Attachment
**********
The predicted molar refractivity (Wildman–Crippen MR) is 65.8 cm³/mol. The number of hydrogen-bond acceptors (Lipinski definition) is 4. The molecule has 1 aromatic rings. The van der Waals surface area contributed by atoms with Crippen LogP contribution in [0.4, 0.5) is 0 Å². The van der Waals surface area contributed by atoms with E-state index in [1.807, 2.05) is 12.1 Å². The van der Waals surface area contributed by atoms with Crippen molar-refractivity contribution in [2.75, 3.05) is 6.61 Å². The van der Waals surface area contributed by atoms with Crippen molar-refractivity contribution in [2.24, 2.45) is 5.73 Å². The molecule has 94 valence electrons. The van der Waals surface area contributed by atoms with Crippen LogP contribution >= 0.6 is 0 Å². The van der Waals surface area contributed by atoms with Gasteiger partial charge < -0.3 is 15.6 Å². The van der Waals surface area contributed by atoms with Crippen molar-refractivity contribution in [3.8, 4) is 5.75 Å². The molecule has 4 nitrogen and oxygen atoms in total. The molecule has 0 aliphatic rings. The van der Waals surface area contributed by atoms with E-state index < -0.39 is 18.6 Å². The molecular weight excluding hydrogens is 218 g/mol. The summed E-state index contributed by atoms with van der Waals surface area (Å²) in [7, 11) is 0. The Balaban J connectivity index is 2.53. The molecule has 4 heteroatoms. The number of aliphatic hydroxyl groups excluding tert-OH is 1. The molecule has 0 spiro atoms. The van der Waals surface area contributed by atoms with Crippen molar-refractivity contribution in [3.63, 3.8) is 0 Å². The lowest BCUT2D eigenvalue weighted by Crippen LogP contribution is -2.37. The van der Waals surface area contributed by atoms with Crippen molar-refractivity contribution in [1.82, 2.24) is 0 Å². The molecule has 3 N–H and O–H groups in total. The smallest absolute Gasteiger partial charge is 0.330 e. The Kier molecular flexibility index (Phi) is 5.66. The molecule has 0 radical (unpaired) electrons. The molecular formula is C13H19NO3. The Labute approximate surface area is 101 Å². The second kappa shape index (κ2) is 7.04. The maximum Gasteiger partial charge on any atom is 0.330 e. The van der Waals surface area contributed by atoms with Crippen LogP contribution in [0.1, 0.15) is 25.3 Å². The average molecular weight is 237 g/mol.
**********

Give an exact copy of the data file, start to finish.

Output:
The predicted molar refractivity (Wildman–Crippen MR) is 65.8 cm³/mol. The number of hydrogen-bond acceptors (Lipinski definition) is 4. The molecule has 1 aromatic rings. The van der Waals surface area contributed by atoms with Crippen LogP contribution in [0.4, 0.5) is 0 Å². The van der Waals surface area contributed by atoms with E-state index in [1.807, 2.05) is 12.1 Å². The van der Waals surface area contributed by atoms with Crippen molar-refractivity contribution in [2.75, 3.05) is 6.61 Å². The van der Waals surface area contributed by atoms with Crippen molar-refractivity contribution in [2.24, 2.45) is 5.73 Å². The molecule has 94 valence electrons. The van der Waals surface area contributed by atoms with Crippen LogP contribution >= 0.6 is 0 Å². The van der Waals surface area contributed by atoms with Gasteiger partial charge < -0.3 is 15.6 Å². The van der Waals surface area contributed by atoms with Crippen molar-refractivity contribution in [3.8, 4) is 5.75 Å². The molecule has 4 nitrogen and oxygen atoms in total. The molecule has 0 aliphatic rings. The van der Waals surface area contributed by atoms with E-state index < -0.39 is 18.6 Å². The molecular weight excluding hydrogens is 218 g/mol. The summed E-state index contributed by atoms with van der Waals surface area (Å²) in [7, 11) is 0. The Balaban J connectivity index is 2.53. The molecule has 4 heteroatoms. The number of aliphatic hydroxyl groups excluding tert-OH is 1. The molecule has 0 spiro atoms. The van der Waals surface area contributed by atoms with Crippen molar-refractivity contribution in [3.63, 3.8) is 0 Å². The lowest BCUT2D eigenvalue weighted by Crippen LogP contribution is -2.37. The van der Waals surface area contributed by atoms with Crippen molar-refractivity contribution in [1.82, 2.24) is 0 Å². The molecule has 3 N–H and O–H groups in total. The smallest absolute Gasteiger partial charge is 0.330 e. The Kier molecular flexibility index (Phi) is 5.66. The molecule has 0 radical (unpaired) electrons. The molecular formula is C13H19NO3. The Labute approximate surface area is 101 Å². The second kappa shape index (κ2) is 7.04. The maximum Gasteiger partial charge on any atom is 0.330 e. The van der Waals surface area contributed by atoms with Crippen LogP contribution in [0.1, 0.15) is 25.3 Å². The average molecular weight is 237 g/mol.